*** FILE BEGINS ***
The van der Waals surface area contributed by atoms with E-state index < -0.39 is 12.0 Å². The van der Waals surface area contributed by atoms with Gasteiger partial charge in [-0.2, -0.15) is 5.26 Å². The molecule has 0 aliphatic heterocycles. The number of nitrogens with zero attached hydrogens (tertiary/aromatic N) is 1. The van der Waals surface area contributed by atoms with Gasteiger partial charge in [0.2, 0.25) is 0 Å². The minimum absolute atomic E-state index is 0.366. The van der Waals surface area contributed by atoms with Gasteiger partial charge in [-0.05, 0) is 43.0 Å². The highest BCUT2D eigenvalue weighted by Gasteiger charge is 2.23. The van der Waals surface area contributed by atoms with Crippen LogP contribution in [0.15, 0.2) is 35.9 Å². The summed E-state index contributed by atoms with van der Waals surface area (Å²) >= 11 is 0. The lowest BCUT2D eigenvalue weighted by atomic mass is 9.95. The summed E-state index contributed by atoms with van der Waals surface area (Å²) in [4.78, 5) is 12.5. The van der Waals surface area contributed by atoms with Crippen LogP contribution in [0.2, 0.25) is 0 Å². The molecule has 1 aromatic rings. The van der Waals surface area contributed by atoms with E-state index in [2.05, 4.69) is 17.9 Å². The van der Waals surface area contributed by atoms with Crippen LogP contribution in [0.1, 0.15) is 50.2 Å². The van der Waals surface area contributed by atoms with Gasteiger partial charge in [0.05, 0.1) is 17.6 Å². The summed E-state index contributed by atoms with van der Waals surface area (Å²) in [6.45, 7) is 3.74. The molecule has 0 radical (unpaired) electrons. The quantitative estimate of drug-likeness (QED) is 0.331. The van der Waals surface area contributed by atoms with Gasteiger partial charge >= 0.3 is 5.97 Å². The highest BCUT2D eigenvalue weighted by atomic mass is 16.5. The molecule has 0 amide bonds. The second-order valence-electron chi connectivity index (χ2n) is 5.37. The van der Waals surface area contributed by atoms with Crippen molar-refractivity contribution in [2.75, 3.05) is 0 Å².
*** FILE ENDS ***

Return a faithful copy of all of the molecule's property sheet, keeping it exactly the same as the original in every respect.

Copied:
The van der Waals surface area contributed by atoms with E-state index < -0.39 is 12.0 Å². The van der Waals surface area contributed by atoms with Gasteiger partial charge in [-0.2, -0.15) is 5.26 Å². The molecule has 0 aliphatic heterocycles. The number of nitrogens with zero attached hydrogens (tertiary/aromatic N) is 1. The van der Waals surface area contributed by atoms with Gasteiger partial charge in [0.2, 0.25) is 0 Å². The minimum absolute atomic E-state index is 0.366. The van der Waals surface area contributed by atoms with Gasteiger partial charge in [-0.05, 0) is 43.0 Å². The highest BCUT2D eigenvalue weighted by Gasteiger charge is 2.23. The van der Waals surface area contributed by atoms with Crippen LogP contribution in [0.15, 0.2) is 35.9 Å². The summed E-state index contributed by atoms with van der Waals surface area (Å²) >= 11 is 0. The lowest BCUT2D eigenvalue weighted by atomic mass is 9.95. The summed E-state index contributed by atoms with van der Waals surface area (Å²) in [4.78, 5) is 12.5. The van der Waals surface area contributed by atoms with Crippen LogP contribution in [0.2, 0.25) is 0 Å². The molecule has 1 aromatic rings. The van der Waals surface area contributed by atoms with E-state index in [2.05, 4.69) is 17.9 Å². The van der Waals surface area contributed by atoms with Crippen LogP contribution in [0.1, 0.15) is 50.2 Å². The van der Waals surface area contributed by atoms with Gasteiger partial charge in [0.05, 0.1) is 17.6 Å². The summed E-state index contributed by atoms with van der Waals surface area (Å²) in [6.45, 7) is 3.74. The molecule has 0 radical (unpaired) electrons. The quantitative estimate of drug-likeness (QED) is 0.331. The van der Waals surface area contributed by atoms with Gasteiger partial charge >= 0.3 is 5.97 Å². The highest BCUT2D eigenvalue weighted by atomic mass is 16.5. The molecule has 0 amide bonds. The second-order valence-electron chi connectivity index (χ2n) is 5.37. The van der Waals surface area contributed by atoms with Crippen molar-refractivity contribution in [2.75, 3.05) is 0 Å².